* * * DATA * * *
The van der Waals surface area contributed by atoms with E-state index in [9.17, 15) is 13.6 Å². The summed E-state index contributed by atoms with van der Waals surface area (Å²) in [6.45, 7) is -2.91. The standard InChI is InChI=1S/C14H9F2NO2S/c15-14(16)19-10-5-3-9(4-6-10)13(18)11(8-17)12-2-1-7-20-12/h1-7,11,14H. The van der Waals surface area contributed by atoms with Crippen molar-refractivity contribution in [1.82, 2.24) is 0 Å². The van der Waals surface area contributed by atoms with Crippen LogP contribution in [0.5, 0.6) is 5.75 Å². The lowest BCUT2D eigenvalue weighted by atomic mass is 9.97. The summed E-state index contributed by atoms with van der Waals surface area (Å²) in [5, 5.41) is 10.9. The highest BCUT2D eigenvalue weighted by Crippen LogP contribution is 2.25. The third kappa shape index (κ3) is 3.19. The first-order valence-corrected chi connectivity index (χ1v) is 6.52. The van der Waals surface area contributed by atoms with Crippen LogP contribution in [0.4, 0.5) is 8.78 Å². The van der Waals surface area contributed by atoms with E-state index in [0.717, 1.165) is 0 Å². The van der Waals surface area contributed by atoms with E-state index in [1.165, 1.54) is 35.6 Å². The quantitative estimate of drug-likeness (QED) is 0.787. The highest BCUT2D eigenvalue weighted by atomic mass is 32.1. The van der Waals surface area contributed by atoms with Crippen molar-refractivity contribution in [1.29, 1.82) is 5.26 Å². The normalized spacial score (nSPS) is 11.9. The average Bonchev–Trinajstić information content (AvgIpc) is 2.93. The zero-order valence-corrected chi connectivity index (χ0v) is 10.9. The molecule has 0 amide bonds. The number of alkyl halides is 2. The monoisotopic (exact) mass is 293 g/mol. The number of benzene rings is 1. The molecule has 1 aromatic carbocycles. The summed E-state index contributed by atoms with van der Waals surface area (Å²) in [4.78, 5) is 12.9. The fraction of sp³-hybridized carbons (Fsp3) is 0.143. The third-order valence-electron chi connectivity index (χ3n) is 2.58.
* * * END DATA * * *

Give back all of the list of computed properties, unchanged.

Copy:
The van der Waals surface area contributed by atoms with E-state index in [9.17, 15) is 13.6 Å². The summed E-state index contributed by atoms with van der Waals surface area (Å²) in [6.45, 7) is -2.91. The standard InChI is InChI=1S/C14H9F2NO2S/c15-14(16)19-10-5-3-9(4-6-10)13(18)11(8-17)12-2-1-7-20-12/h1-7,11,14H. The van der Waals surface area contributed by atoms with Crippen molar-refractivity contribution in [1.82, 2.24) is 0 Å². The van der Waals surface area contributed by atoms with Crippen LogP contribution in [0.5, 0.6) is 5.75 Å². The lowest BCUT2D eigenvalue weighted by atomic mass is 9.97. The summed E-state index contributed by atoms with van der Waals surface area (Å²) in [5, 5.41) is 10.9. The highest BCUT2D eigenvalue weighted by Crippen LogP contribution is 2.25. The third kappa shape index (κ3) is 3.19. The first-order valence-corrected chi connectivity index (χ1v) is 6.52. The van der Waals surface area contributed by atoms with Crippen LogP contribution in [0.4, 0.5) is 8.78 Å². The van der Waals surface area contributed by atoms with E-state index in [0.717, 1.165) is 0 Å². The van der Waals surface area contributed by atoms with E-state index in [1.165, 1.54) is 35.6 Å². The quantitative estimate of drug-likeness (QED) is 0.787. The highest BCUT2D eigenvalue weighted by atomic mass is 32.1. The van der Waals surface area contributed by atoms with Crippen molar-refractivity contribution in [1.29, 1.82) is 5.26 Å². The normalized spacial score (nSPS) is 11.9. The average Bonchev–Trinajstić information content (AvgIpc) is 2.93. The zero-order valence-corrected chi connectivity index (χ0v) is 10.9. The molecule has 0 amide bonds. The number of alkyl halides is 2. The monoisotopic (exact) mass is 293 g/mol. The number of benzene rings is 1. The molecule has 1 aromatic carbocycles. The summed E-state index contributed by atoms with van der Waals surface area (Å²) in [4.78, 5) is 12.9. The fraction of sp³-hybridized carbons (Fsp3) is 0.143. The third-order valence-electron chi connectivity index (χ3n) is 2.58.